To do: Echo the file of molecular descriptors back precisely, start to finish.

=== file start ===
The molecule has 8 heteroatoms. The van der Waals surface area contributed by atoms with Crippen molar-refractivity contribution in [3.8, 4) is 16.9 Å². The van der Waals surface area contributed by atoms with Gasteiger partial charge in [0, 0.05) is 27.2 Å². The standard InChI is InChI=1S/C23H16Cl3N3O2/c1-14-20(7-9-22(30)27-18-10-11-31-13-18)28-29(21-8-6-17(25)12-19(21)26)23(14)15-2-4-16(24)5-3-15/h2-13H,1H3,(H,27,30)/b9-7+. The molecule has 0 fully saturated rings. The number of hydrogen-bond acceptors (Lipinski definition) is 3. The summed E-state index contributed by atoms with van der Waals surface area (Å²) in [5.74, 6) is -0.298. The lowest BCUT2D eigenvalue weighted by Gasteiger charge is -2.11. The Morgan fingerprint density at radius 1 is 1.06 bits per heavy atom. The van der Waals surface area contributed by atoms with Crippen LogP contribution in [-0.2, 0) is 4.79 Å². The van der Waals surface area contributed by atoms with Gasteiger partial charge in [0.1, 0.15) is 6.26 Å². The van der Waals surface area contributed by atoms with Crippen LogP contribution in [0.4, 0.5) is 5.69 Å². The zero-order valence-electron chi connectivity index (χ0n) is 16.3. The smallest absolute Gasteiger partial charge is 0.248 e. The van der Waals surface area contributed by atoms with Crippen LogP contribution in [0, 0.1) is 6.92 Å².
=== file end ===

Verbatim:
The molecule has 8 heteroatoms. The van der Waals surface area contributed by atoms with Crippen molar-refractivity contribution in [3.8, 4) is 16.9 Å². The van der Waals surface area contributed by atoms with Gasteiger partial charge in [0, 0.05) is 27.2 Å². The standard InChI is InChI=1S/C23H16Cl3N3O2/c1-14-20(7-9-22(30)27-18-10-11-31-13-18)28-29(21-8-6-17(25)12-19(21)26)23(14)15-2-4-16(24)5-3-15/h2-13H,1H3,(H,27,30)/b9-7+. The molecule has 0 fully saturated rings. The number of hydrogen-bond acceptors (Lipinski definition) is 3. The summed E-state index contributed by atoms with van der Waals surface area (Å²) in [5.74, 6) is -0.298. The lowest BCUT2D eigenvalue weighted by Gasteiger charge is -2.11. The Morgan fingerprint density at radius 1 is 1.06 bits per heavy atom. The van der Waals surface area contributed by atoms with Crippen LogP contribution in [-0.2, 0) is 4.79 Å². The van der Waals surface area contributed by atoms with Gasteiger partial charge in [0.1, 0.15) is 6.26 Å². The van der Waals surface area contributed by atoms with Crippen LogP contribution in [0.4, 0.5) is 5.69 Å². The zero-order valence-electron chi connectivity index (χ0n) is 16.3. The smallest absolute Gasteiger partial charge is 0.248 e. The van der Waals surface area contributed by atoms with Crippen LogP contribution in [0, 0.1) is 6.92 Å².